The golden thread running through this stellar career, and picked up in the exhibition of her costumes currently showing at the SCAD FASH Museum of Fashion + Film in Atlanta in the US, is precisely what she saw in MaXhosa Africa. The exhibition is called Ruth E. Carter: Afrofuturism in Costume Design. It explores the social and cultural power Carter has harnessed in her costume designs, particularly her ability to imagine the look of a future Africa.

While she admits that opportunities like Black Panther don’t come along every day, and the work she is currently doing on the sequel is an expansion of that original vision rather than a fresh opportunity to invent a new world, her work has been remarkably consistent in finding ways to express social, political and personal change through dress/clothing.


While much of her work with Spike Lee has concentrated on sartorial expression of African-American culture, Coming 2 America, and particularly Black Panther, shifted her emphasis to the African continent itself.

Black Panther presented an opportunity to invent visions of a fantasy African future. The city of Wakanda was envisioned as wealthy, technologically advanced and matriarchal. The characters were regal and the portrayal of Africa generally unlike anything produced by Hollywood before. The all-too-common tropes of poverty and colonial hangovers were nowhere in evidence. The cultural significance of the vision Black Panther presented cannot be understated.

While Carter drew on at least a dozen African cultures for inspiration, including the likes of the Maasai and the Tuareg, South Africans were particularly delighted by the instantly recognisable inspiration drawn from Basotho blankets, Ndebele neck rings and Zulu headdresses.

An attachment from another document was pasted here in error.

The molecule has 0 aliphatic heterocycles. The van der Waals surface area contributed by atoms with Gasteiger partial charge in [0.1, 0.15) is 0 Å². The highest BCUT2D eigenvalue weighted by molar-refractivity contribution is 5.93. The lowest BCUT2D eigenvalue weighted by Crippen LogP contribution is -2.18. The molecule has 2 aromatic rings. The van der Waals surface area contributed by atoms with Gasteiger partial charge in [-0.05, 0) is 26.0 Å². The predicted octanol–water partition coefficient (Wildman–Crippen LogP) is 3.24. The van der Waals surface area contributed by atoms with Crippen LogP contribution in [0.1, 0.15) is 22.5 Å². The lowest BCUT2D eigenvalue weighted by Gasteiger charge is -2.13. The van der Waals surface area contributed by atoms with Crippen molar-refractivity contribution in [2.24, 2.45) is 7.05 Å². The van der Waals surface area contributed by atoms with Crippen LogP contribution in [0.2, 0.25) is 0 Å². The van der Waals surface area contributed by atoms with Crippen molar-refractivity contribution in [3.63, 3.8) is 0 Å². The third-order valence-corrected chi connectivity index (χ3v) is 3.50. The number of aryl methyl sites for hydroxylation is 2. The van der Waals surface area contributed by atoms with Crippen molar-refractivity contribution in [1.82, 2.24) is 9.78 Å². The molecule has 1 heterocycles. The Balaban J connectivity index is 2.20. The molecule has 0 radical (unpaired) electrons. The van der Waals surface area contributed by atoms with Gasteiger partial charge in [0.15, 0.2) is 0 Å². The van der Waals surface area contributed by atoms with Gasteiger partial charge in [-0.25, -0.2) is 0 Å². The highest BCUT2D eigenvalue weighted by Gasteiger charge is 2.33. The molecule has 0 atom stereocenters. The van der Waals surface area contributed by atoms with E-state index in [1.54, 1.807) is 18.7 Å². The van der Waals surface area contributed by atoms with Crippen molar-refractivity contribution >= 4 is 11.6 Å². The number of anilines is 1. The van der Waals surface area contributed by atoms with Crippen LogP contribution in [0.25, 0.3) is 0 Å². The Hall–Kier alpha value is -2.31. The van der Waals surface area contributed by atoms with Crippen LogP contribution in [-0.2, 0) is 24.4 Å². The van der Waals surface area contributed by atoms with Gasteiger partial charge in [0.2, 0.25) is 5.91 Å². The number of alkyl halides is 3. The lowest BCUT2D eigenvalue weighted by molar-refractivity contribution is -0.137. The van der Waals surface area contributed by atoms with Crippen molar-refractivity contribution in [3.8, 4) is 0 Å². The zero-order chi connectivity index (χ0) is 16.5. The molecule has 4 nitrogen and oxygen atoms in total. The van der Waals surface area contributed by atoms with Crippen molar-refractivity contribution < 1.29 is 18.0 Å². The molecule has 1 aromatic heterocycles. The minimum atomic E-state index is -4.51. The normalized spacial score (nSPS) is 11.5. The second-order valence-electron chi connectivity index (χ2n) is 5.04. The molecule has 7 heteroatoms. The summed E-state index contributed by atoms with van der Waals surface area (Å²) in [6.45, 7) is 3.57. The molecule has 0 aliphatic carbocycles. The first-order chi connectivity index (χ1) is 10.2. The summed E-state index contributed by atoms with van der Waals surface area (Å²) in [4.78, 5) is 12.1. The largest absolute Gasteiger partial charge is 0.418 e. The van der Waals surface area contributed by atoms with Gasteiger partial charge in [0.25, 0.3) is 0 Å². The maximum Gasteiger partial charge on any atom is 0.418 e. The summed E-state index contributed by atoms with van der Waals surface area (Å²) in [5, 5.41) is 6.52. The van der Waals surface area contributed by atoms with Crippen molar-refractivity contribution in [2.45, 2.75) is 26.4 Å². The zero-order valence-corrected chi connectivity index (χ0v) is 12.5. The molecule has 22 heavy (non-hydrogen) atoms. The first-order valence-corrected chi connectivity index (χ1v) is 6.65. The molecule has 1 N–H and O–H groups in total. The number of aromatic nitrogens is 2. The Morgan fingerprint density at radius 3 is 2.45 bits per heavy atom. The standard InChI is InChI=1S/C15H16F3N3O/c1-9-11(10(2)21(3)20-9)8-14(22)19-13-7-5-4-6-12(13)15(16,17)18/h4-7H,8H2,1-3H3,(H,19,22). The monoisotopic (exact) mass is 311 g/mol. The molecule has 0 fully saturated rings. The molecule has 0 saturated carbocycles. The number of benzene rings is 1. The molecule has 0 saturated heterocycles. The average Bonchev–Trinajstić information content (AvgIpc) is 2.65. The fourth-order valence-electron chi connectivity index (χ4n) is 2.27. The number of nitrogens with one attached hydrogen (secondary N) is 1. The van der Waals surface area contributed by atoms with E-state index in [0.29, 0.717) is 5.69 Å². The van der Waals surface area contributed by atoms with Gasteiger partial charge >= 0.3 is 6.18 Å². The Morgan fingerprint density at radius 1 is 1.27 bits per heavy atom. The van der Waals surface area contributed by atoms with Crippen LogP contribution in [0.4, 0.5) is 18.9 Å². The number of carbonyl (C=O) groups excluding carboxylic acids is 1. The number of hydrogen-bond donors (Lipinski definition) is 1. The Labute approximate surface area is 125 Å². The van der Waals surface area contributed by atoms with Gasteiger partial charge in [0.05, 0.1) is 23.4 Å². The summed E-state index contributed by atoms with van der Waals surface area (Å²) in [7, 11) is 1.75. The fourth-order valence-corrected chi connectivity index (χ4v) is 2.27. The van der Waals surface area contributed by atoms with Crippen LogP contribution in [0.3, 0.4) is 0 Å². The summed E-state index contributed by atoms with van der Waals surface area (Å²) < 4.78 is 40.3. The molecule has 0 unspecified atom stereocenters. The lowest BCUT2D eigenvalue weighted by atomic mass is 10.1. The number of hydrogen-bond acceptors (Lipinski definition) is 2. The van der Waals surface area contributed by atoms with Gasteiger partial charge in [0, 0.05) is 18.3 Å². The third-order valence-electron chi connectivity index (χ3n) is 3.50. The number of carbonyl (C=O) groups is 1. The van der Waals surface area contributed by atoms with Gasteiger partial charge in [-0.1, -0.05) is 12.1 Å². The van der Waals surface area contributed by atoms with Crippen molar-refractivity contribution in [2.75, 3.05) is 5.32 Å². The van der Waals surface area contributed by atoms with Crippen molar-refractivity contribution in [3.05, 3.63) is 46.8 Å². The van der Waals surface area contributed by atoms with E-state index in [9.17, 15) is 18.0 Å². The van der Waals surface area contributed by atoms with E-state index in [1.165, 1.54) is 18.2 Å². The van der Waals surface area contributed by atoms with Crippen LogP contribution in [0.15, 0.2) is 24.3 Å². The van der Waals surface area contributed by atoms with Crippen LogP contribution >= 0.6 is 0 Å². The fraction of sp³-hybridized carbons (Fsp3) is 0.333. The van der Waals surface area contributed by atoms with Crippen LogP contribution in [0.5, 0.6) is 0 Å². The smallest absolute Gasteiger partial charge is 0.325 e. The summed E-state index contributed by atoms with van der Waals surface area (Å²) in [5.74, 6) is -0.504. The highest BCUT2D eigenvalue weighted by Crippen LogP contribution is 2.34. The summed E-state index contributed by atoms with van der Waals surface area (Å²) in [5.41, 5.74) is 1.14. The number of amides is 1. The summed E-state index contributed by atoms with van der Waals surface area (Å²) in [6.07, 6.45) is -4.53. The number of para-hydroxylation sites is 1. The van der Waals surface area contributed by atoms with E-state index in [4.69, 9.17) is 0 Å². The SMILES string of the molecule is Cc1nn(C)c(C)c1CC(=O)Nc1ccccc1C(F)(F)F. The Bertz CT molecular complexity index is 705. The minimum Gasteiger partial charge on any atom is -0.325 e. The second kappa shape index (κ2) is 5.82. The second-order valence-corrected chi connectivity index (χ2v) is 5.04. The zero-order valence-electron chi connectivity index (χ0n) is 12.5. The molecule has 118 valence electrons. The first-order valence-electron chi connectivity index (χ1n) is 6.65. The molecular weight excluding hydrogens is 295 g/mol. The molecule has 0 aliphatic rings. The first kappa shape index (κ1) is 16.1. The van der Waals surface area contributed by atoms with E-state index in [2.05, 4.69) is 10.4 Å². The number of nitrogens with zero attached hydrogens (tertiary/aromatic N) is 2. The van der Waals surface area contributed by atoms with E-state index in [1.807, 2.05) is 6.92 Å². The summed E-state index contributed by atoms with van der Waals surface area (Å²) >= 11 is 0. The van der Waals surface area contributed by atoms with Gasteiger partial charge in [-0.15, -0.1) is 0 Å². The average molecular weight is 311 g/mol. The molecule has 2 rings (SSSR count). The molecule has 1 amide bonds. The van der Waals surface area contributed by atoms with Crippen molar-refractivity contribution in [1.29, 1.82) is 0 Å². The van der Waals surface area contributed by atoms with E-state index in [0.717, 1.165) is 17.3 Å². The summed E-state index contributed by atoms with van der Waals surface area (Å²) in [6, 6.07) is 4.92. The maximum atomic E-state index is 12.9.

Carter’s real gift is for recognising a modern contemporary moment in local design (as evident in Ngxokolo’s work) and leveraging its future-oriented approach. She reframed local design traditions as aspirational on global media platforms.

It creates an opportunity for self-determination: a vehicle for a decolonised future through the power of representation.

Coming 2 America might not have quite the same cultural clout as Black Panther, but it certainly uses South African fashion to help portray a big-screen fictional vision of an African country with style and sophistication. Alongside Ngxokolo’s designs, SA designer Palesa Mokubung of the label Mantsho also designed costumes for the film.

There’s definitely something to be said for the step Carter has taken towards commissioning South African designers – living and working on the continent – rather than simply imitating them from afar. Not only does it give the on-screen presence of the characters a dimension of authenticity that would not have been possible otherwise, but it also gives local designers a global platform for progressive representations of local design. It’s also, as Carter said before Coming 2 America was launched on Amazon Prime Video in March, about respect for African design.

“It’s amazing how meaningful it is, even for me, being an African-American, to connect to something real from Africa and put it in a movie and show the world: ‘This is part of South African culture’ or ‘This is from the Lesotho people’. It makes it so much more meaningful; it has so much more depth,” she told BBC Culture.

Ruth E. Carter: Afrofuturism in Costume Design